Rule 1462, California Rules of Court, dealing specifically with the 18–month hearing, states that if the child is not returned at the 12–month hearing a permanency planning hearing shall be held “no later than 18 months from the date of the original detention order.”  (Rule 1462(a)(1).)

 The reference to recurrent “six-month” hearings surely illustrates an intention to give parents, during each period prior to recurrent review, a period of time to learn, adjust and amend their ways, which will approach six months.   It would be error, we have no doubt, for a trial court to order a  review hearing after a period substantially shorter than six months.   The wording of the various statutes prescribing recurrent review is significant, however, in setting the six-month, twelve-month and eighteen-month periods as outer limits of time within which the review hearing may be held.   That a six-month review hearing may be held at a time less than six months from the prior hearing seems clear.

It happens that this panel of this court is the same one that issued the prior order in this case.   We nevertheless decline the potential invitation of stating definitively what we meant by our order.   The order must be interpreted in terms of its literal or objective meaning—the manner in which it reasonably should be construed by a trial court judge.   Such judge, we assume, will know the statutory framework of the six-month review provisions.   Knowing such, he will realize that when we ordered an additional six-month period of reunification we intended no more than to require an additional periodic review approximately six months hence, and an equal period of attempted reunification.   The setting of the next review hearing approximately five months, rather than a full six months, from the date of our order, did not violate this precept.

The trial court's judgment is therefore affirmed, with the exception of the judgment as to Walter P., concerning which a special disposition is made in the unpublished portion of this opinion.



FN2. All statutory references are to the Welfare and Institutions Code unless otherwise specified..  FN2. All statutory references are to the Welfare and Institutions Code unless otherwise specified.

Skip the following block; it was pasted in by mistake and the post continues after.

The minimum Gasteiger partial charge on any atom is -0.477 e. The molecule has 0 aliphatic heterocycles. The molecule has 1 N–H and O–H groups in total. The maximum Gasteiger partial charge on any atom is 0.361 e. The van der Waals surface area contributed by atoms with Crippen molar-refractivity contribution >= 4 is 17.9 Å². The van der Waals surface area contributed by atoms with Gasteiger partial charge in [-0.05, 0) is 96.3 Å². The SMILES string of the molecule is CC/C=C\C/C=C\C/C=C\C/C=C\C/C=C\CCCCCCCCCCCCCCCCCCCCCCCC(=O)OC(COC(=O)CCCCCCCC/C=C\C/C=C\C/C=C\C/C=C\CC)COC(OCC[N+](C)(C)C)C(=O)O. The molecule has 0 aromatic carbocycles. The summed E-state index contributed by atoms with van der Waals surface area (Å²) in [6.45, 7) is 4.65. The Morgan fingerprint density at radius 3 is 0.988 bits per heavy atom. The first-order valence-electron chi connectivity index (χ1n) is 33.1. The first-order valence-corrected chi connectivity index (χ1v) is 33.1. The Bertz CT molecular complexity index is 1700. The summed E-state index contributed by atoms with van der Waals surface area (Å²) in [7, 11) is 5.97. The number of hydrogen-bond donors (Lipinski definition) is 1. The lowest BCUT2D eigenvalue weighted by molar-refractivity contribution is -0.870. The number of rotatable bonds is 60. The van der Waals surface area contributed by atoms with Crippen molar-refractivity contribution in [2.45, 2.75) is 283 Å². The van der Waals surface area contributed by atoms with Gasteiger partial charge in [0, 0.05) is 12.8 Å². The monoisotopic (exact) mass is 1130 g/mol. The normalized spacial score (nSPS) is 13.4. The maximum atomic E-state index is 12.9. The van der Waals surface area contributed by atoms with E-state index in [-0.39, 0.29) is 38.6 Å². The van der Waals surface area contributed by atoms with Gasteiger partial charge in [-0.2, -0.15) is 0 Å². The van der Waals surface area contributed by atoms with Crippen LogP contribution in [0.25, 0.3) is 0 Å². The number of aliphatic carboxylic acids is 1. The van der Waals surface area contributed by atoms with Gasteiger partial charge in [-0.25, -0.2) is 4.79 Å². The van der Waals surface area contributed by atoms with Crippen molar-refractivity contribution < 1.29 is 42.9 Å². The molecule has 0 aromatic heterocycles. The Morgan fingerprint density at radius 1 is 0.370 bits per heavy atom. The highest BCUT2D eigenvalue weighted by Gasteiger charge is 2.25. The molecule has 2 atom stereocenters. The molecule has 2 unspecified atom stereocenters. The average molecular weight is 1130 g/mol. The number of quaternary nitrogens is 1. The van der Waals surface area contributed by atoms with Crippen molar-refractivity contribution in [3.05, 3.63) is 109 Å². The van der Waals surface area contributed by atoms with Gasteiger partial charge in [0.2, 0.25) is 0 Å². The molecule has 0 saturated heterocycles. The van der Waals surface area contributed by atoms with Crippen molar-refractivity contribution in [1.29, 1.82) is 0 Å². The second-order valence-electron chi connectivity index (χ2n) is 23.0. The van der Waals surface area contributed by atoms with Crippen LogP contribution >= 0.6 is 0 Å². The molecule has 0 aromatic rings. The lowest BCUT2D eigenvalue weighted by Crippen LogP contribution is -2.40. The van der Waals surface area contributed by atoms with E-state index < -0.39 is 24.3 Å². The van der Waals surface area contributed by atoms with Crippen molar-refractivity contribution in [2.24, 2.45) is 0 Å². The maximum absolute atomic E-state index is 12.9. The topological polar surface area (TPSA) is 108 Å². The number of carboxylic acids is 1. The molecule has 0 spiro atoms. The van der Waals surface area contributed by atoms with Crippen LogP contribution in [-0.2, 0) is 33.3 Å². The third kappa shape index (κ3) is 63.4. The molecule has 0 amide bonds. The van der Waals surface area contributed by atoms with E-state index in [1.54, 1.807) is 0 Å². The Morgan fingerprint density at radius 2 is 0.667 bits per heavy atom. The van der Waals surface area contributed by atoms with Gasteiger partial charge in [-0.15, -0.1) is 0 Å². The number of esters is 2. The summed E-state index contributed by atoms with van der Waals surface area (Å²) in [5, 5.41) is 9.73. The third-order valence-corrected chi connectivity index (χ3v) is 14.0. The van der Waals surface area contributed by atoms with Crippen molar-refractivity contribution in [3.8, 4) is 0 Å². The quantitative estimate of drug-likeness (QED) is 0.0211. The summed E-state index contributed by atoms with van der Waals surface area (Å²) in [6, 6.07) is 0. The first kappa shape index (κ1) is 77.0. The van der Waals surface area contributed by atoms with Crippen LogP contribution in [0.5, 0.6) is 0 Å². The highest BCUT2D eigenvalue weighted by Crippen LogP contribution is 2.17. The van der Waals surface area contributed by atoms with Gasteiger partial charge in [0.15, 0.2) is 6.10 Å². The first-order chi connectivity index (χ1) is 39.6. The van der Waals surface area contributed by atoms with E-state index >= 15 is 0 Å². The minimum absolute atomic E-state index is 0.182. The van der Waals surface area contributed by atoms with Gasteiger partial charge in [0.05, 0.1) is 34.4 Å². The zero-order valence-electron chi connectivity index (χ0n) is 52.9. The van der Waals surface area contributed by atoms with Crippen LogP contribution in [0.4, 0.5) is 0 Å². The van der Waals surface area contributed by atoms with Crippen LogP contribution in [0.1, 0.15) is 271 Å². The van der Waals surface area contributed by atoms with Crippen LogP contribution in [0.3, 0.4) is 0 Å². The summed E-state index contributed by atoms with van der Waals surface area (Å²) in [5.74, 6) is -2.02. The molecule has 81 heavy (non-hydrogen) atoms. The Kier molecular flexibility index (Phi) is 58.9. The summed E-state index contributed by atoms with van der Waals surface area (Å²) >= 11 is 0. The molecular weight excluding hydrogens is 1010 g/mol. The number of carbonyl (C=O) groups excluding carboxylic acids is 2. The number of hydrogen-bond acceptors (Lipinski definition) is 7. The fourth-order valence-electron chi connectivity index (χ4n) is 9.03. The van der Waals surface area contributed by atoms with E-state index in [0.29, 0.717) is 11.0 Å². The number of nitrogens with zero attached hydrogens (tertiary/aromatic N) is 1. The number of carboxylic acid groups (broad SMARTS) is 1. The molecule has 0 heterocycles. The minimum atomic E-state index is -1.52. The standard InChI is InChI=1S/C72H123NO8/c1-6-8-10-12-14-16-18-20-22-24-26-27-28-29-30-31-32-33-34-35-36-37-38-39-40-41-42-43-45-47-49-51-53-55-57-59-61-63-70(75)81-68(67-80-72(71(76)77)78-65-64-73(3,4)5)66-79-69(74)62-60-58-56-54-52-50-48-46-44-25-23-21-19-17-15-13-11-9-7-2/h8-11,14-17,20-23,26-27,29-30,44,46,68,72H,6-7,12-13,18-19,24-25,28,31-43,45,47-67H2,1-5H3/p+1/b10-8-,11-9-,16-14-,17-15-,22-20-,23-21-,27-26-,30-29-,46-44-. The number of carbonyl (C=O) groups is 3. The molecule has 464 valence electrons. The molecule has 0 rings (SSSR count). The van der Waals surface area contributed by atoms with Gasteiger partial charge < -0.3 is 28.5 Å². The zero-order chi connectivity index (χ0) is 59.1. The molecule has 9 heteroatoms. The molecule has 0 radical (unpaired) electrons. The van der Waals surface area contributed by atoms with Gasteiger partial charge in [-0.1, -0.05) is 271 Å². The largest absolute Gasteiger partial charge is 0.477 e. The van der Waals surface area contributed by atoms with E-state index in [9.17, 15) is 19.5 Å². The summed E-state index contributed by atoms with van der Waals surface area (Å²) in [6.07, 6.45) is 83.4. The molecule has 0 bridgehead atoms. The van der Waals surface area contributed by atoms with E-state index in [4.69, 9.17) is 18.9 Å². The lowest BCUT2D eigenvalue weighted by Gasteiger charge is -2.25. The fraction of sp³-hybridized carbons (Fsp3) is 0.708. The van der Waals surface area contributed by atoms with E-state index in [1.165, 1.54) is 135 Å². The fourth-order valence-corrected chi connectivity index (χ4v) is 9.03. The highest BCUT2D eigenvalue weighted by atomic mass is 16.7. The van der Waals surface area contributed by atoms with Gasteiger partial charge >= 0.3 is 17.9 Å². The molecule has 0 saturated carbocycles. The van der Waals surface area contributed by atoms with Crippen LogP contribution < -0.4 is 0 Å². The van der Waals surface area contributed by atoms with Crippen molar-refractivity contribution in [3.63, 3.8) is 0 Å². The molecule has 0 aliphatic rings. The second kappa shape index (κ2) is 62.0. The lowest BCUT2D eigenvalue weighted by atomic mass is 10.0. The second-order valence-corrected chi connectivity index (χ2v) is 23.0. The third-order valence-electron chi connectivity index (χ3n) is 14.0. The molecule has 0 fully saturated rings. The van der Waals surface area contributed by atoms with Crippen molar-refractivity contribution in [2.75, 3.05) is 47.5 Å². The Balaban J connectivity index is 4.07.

3.   In accordance with established precedent from the Courts of Appeal (see, e.g., In re Amanda B. (1992) 3 Cal.App.4th 935, 4 Cal.Rptr.2d 922;  In re Taya C. (1991) 2 Cal.App.4th 1, 2 Cal.Rptr.2d 810;  In re Rebecca H. (1991) 227 Cal.App.3d 825, 278 Cal.Rptr. 185) we would have dismissed this portion of the appeal as violative of the requirement of section 366.26, subdivision (k) that review of orders terminating reunification and referring for a section 366.26 hearing may be achieved only by writ review.   The majority of the Supreme Court, however, in In re Matthew C. (1993) 6 Cal.4th 386, 24 Cal.Rptr.2d 765, 862 P.2d 765, ruled that failure to seek writ review after a section 366.21 or 366.22 order does not preclude later appeal following the judgment rendered after the 366.26 hearing.   The detrimental effect of this ruling, as pointed out by the dissenters in Matthew C., supra at pp. 401 and 405, 24 Cal.Rptr.2d 765, 862 P.2d 765 is to promote delays in the eventual disposition of dependent children.   This case is a good example of the problem.   The hearing which produced the order now attacked as “void” was held on May 3, 1993.   Had a writ petition been taken from that order it would have been filed promptly thereafter, presumably within a month or so, and we would have ruled on it with dispatch.   Had we found error we would have issued our written opinion within probably 150 days, meaning that this issue would have been resolved by November of 1993.   The use of ordinary appellate process following the section 366.26 hearing has resulted, even under our efficient “fast track” juvenile program, in our issuing the opinion in May of 1994, a good six months after the writ opinion would have been forthcoming.   Of course, since we deny relief, it can be argued that no prejudice occurred, since this was but one issue in the appeal.   This ignores the fact that this is the only issue of substance in the appeal, meaning that the appeal itself probably would not have been sought otherwise.   Aside from this point, however, it is noted that had we granted relief on this issue in this appeal, the ultimate disposition of the children would have been delayed an additional six months.   While six months may not be an impressive period to aged judges, it is an eternity to very young children.   The avoidance of this sort of delay was a principal objective sought by the Legislature when it adopted the recent amendments to the juvenile dependency sections, including the provision for prompt writ review contained in section 366.26, subdivision (k).   It is unfortunate the Legislature did not have the foresight to include in its legislation the precise language our Supreme Court now finds necessary to illustrate its otherwise clearly stated objective.

4.   Sandra C. v. Superior Court DO17716, filed December 9, 1992, unpublished.

5.   We do not detail the history of Mother's failed reunification program because the facts thereof are not necessary to a resolution of this published portion of our opinion.   The record reveals, however, that in the added five months of reunification effort Mother continued her desultory, ineffective and irresponsible conduct supposedly directed at reunification.   She missed appointments with social workers and psychologists;  she did not attend court hearings;  she failed on many occasions to attend scheduled visits with her children.

FOOTNOTE.   See footnote 1, ante.

 FROEHLICH, Associate Justice.

TODD, Acting P.J., and BENKE, J., concur.